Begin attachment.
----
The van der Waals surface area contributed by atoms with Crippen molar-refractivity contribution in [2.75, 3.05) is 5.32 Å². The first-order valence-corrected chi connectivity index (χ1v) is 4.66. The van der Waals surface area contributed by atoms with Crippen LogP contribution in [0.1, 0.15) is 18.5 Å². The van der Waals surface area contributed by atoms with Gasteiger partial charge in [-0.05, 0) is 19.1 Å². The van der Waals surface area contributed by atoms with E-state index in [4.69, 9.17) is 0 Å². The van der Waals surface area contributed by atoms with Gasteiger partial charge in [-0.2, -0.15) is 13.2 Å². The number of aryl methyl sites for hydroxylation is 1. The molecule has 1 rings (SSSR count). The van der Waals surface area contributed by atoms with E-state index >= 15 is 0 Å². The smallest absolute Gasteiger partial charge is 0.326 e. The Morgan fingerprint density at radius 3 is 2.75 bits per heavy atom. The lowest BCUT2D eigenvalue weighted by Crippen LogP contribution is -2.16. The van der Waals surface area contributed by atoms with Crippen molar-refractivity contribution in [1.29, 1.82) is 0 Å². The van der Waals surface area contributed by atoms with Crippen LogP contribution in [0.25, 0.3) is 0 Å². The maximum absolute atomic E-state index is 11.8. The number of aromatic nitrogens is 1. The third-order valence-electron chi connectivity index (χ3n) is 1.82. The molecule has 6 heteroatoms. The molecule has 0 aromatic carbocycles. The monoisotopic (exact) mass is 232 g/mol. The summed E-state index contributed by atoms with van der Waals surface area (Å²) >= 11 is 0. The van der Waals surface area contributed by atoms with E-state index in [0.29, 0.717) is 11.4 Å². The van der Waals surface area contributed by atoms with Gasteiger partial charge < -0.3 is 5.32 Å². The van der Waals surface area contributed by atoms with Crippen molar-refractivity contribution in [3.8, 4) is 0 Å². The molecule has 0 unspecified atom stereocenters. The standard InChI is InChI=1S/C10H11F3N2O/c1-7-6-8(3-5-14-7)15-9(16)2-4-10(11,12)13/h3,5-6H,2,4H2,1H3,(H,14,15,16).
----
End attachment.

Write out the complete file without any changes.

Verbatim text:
The van der Waals surface area contributed by atoms with Crippen molar-refractivity contribution in [2.75, 3.05) is 5.32 Å². The first-order valence-corrected chi connectivity index (χ1v) is 4.66. The van der Waals surface area contributed by atoms with Crippen LogP contribution in [0.1, 0.15) is 18.5 Å². The van der Waals surface area contributed by atoms with Gasteiger partial charge in [-0.05, 0) is 19.1 Å². The van der Waals surface area contributed by atoms with E-state index in [4.69, 9.17) is 0 Å². The van der Waals surface area contributed by atoms with Gasteiger partial charge in [-0.2, -0.15) is 13.2 Å². The number of aryl methyl sites for hydroxylation is 1. The molecule has 1 rings (SSSR count). The van der Waals surface area contributed by atoms with E-state index >= 15 is 0 Å². The smallest absolute Gasteiger partial charge is 0.326 e. The Morgan fingerprint density at radius 3 is 2.75 bits per heavy atom. The lowest BCUT2D eigenvalue weighted by Crippen LogP contribution is -2.16. The van der Waals surface area contributed by atoms with Crippen molar-refractivity contribution in [1.29, 1.82) is 0 Å². The van der Waals surface area contributed by atoms with Crippen LogP contribution in [0.25, 0.3) is 0 Å². The maximum absolute atomic E-state index is 11.8. The number of aromatic nitrogens is 1. The third-order valence-electron chi connectivity index (χ3n) is 1.82. The molecule has 6 heteroatoms. The molecule has 0 aromatic carbocycles. The monoisotopic (exact) mass is 232 g/mol. The summed E-state index contributed by atoms with van der Waals surface area (Å²) >= 11 is 0. The van der Waals surface area contributed by atoms with E-state index in [0.29, 0.717) is 11.4 Å². The van der Waals surface area contributed by atoms with Gasteiger partial charge < -0.3 is 5.32 Å². The van der Waals surface area contributed by atoms with Crippen molar-refractivity contribution in [3.8, 4) is 0 Å². The molecule has 0 unspecified atom stereocenters. The standard InChI is InChI=1S/C10H11F3N2O/c1-7-6-8(3-5-14-7)15-9(16)2-4-10(11,12)13/h3,5-6H,2,4H2,1H3,(H,14,15,16).